The Roots to Health Dietary Philosophy, part 1

Our General Guidelines for a Healthier Diet

By: Sarah Bearden

As a Nutritionist, I am often asked what kind of diets I recommend for people. The truth is, I am not a fan of diets as I find them restrictive, often unrealistic and I believe that every person is a unique individual and has dietary needs that might well be different from those of another person. Therefore, I believe that there is no one right diet for everyone! Having said that, I have found that there are general dietary guidelines which can be helpful for most people to follow if they are looking to change their diet for better health. I outline these guidelines in my book, "Nutrition in Essence" and my clients have told me that they feel better and have more energy when they focus on these guidelines when grocery shopping or when choosing what to eat.

When you make dietary changes to better your health, it will make the most difference if these changes can become a permanent habit. It is difficult though, to follow all of these 12 guidelines all the time and in some cases, it might even be impossible. So I begin my presentation of these guidelines to you with the phrase: "As much as possible…" so that you won't feel locked into a rigid diet and so you won't feel guilty if you cannot stick with these recommendations every day.

General Guidelines for a Healthier Diet:

 As much as possible:

  • Incorporate nutrient dense whole foods into your diet and include whole food helper foods in smaller amounts.
  • Choose organic foods.
  • Whether you eat meat or are a vegetarian, make sure most of your meal comes from plants.
  • If you shop in a supermarket, buy food from the perimeter of the supermarket
  • Eat foods that are locally grown and in season.
  • Avoid sugar and refined foods.
  • Eliminate bad fats from your diet and replace them with good fats.
  • Limit irritating substances such as caffeine and alcohol and replace some of your consumption of these with water, herb teas and nutrient-rich broths like Magic Mineral Broth and Chicken Bone Broth or other kinds of broth.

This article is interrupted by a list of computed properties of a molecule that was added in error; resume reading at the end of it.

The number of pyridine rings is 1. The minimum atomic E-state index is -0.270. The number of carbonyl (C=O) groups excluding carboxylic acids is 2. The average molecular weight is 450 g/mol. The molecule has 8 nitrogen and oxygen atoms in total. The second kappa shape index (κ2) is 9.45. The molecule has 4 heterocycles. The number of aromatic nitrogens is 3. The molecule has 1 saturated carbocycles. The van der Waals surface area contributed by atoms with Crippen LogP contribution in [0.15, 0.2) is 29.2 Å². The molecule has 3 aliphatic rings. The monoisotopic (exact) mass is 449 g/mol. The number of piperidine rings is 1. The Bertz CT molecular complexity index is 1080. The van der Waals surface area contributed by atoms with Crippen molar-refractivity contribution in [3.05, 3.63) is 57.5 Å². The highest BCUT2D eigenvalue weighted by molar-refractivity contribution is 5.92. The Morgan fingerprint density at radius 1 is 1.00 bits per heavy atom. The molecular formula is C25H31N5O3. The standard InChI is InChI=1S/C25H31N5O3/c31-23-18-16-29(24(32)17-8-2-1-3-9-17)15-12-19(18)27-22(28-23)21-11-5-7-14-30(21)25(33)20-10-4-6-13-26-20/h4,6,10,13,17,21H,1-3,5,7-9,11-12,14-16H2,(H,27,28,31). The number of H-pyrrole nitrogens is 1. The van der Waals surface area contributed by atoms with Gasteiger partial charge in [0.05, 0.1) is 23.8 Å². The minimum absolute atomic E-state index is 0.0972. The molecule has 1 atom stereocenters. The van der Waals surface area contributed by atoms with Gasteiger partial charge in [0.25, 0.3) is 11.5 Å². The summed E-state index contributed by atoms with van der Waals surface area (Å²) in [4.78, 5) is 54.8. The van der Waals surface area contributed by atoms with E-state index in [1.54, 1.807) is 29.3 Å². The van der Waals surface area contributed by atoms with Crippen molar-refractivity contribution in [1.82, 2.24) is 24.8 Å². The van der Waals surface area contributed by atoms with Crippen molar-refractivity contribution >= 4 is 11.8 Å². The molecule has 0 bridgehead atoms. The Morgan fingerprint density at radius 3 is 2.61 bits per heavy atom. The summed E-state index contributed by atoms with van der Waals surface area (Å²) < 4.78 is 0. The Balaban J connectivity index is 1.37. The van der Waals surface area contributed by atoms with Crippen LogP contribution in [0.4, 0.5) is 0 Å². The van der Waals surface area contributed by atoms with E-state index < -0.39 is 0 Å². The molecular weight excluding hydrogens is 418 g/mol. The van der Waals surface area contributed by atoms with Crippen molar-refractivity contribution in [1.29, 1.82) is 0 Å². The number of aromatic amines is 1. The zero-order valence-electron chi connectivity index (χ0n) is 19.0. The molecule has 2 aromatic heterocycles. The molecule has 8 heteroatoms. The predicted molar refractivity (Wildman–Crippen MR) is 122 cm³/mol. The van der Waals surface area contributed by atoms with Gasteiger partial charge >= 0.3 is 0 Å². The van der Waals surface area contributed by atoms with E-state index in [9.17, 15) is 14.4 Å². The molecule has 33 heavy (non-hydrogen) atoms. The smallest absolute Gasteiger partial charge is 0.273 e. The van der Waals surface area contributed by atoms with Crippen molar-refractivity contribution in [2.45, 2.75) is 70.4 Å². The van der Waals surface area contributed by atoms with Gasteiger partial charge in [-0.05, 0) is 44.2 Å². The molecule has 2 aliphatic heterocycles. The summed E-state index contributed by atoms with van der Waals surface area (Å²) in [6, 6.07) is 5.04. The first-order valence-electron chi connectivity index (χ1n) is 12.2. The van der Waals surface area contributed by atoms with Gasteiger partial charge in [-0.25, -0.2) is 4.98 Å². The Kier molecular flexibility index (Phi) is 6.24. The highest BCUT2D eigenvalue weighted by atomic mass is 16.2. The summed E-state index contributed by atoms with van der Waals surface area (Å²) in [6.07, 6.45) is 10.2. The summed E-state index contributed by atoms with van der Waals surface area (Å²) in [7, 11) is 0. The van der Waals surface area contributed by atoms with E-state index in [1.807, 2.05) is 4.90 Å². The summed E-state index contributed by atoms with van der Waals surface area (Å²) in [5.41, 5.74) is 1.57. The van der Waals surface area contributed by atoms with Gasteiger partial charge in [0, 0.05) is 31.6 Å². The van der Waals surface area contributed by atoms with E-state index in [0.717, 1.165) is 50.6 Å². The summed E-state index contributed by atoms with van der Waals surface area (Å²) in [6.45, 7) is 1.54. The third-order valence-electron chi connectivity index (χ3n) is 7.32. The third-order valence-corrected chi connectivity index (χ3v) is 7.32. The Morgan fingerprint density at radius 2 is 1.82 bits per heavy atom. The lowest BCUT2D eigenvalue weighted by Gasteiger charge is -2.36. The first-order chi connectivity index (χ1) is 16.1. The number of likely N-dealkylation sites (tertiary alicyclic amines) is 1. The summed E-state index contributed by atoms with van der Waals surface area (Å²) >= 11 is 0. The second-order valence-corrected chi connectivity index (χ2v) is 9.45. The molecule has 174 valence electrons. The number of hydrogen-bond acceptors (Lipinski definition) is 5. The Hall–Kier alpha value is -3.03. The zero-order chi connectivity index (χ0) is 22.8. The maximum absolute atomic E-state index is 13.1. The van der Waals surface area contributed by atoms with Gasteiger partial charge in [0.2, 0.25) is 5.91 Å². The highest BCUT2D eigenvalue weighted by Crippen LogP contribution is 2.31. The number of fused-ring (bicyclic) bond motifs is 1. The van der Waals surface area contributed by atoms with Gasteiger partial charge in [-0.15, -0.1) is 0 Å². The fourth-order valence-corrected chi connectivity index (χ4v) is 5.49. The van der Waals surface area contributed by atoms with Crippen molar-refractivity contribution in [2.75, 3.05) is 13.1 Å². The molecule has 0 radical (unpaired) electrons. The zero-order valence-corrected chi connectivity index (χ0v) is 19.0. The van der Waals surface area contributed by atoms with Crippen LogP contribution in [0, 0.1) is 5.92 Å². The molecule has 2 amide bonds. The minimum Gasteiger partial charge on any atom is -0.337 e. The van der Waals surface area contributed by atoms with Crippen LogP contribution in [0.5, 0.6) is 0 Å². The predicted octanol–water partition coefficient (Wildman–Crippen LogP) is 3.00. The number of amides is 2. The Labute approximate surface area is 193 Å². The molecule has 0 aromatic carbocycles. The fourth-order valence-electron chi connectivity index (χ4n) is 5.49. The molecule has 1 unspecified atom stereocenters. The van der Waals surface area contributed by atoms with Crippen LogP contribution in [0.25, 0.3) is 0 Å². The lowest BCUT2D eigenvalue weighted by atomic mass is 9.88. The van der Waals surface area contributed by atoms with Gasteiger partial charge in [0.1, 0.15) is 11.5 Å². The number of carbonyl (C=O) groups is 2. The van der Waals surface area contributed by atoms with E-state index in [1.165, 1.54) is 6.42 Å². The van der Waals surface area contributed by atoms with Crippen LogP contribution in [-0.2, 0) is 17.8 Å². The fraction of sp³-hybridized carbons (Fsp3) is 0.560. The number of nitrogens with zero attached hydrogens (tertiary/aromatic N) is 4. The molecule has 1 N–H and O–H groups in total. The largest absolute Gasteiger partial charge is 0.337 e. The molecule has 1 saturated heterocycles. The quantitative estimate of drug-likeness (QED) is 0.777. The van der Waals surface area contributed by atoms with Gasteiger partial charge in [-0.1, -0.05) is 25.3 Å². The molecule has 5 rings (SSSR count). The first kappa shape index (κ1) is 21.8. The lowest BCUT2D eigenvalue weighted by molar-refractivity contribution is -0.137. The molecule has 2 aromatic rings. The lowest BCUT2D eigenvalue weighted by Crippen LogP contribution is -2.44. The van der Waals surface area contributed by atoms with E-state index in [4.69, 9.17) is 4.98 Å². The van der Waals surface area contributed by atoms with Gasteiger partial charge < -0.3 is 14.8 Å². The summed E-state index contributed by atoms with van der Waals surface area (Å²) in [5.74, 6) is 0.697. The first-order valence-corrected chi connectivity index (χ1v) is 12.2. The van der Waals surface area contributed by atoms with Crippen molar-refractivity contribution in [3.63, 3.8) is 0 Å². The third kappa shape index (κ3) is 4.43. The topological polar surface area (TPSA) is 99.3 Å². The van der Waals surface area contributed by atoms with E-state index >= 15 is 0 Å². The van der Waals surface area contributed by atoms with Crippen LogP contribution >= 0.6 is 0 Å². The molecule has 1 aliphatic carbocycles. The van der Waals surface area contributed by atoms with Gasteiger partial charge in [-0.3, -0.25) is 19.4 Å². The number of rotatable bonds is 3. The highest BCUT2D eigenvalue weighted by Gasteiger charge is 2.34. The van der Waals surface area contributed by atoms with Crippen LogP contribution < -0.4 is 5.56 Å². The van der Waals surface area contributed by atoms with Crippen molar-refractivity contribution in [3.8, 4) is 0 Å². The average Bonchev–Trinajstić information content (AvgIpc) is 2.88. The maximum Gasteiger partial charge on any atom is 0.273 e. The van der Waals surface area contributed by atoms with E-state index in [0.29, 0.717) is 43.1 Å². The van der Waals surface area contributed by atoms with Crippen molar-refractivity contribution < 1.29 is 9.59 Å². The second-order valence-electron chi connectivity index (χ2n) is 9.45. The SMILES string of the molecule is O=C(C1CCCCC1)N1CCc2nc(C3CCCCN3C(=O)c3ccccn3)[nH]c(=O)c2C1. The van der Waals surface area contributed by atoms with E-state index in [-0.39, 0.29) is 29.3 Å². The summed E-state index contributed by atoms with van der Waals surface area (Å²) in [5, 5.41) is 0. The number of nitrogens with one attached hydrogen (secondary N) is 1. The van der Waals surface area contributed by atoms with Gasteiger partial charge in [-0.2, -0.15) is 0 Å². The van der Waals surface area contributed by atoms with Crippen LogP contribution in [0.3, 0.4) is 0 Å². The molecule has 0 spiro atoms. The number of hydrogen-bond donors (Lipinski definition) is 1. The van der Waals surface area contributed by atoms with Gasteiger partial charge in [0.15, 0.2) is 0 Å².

• Make sure you are hydrated.
  • Avoid using artificial sweeteners.
  • Use portion control and do not skip meals.
  • Everything in moderation! .

The first guideline refers to "whole foods". But what are whole foods? Many people are confused by this term and think it means any food that is or appears to be a healthy choice. However, people have very different ideas as to what healthy food choices are. Therefore, we have come up with our own definition.

Our definition of whole foods is this:

Whole foods are the edible parts of foods that are as close to their natural state as possible and are prepared in a way that retains enough nutritional value to be supportive of health.

In my book, "Nutrition in Essence", I go over examples that fit this definition. It is obvious that an apple, a leek and a potato all fit this definition, because they can be picked and eaten in their natural state. I included the words "edible parts" in the definition because if you consider the example of the apple, you know that the edible part of the apple is  most of the apple, but you might not want to eat the core and the seeds.

But what about organic apple juice? Is that a whole food? To make the juice, you need many apples, which are processed through a juicer. The juice is extracted and then the fiber is thrown away. The juice, though high in vitamins, will also be high in sugar because the natural fiber which would have slowed down the digestion of this sugar is gone. High amounts of sugar are not supportive to health. Therefore, a glass of apple juice is not as healthy a choice as a whole apple would be.

Do we have to eat all our foods raw and just as they are when they are picked or harvested for them to be "whole foods"? Not at all! If we look at the last part of the definition, "….prepared in a way that retains enough nutritional value to be supportive of health", we know that if we take the leek and the potato mentioned above, and we make a "leek and potato soup" out of them, our soup is a whole foods meal because we used all the edible parts of the vegetables and our soup can still be very healthy!

These are just a few examples of whole foods. Think about the foods and the meals you eat every day. Would they fit our definition?  I will elaborate on each of the Guidelines, above, in subsequent articles. I'll define "nutrient dense" and "whole food helpers". 

For the recipe for Magic Mineral Broth, go here. For my Chicken Bone Broth recipe, go here

On the first day of our class: "Nutrition in Essence: Be Your Own Nutritionist!", we go over many more examples of whole foods and whole food meals and our "Guidelines For a Healthier Diet" in depth so that our participants can plan delicious whole food meal plans for themselves and their families. 

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I will explain more terms from this article such as "nutrient dense" and "whole food helpers" in part 2, coming soon...



Copyright: Roots to Health: Sarah Bearden, D.N. Med., M.S., CN

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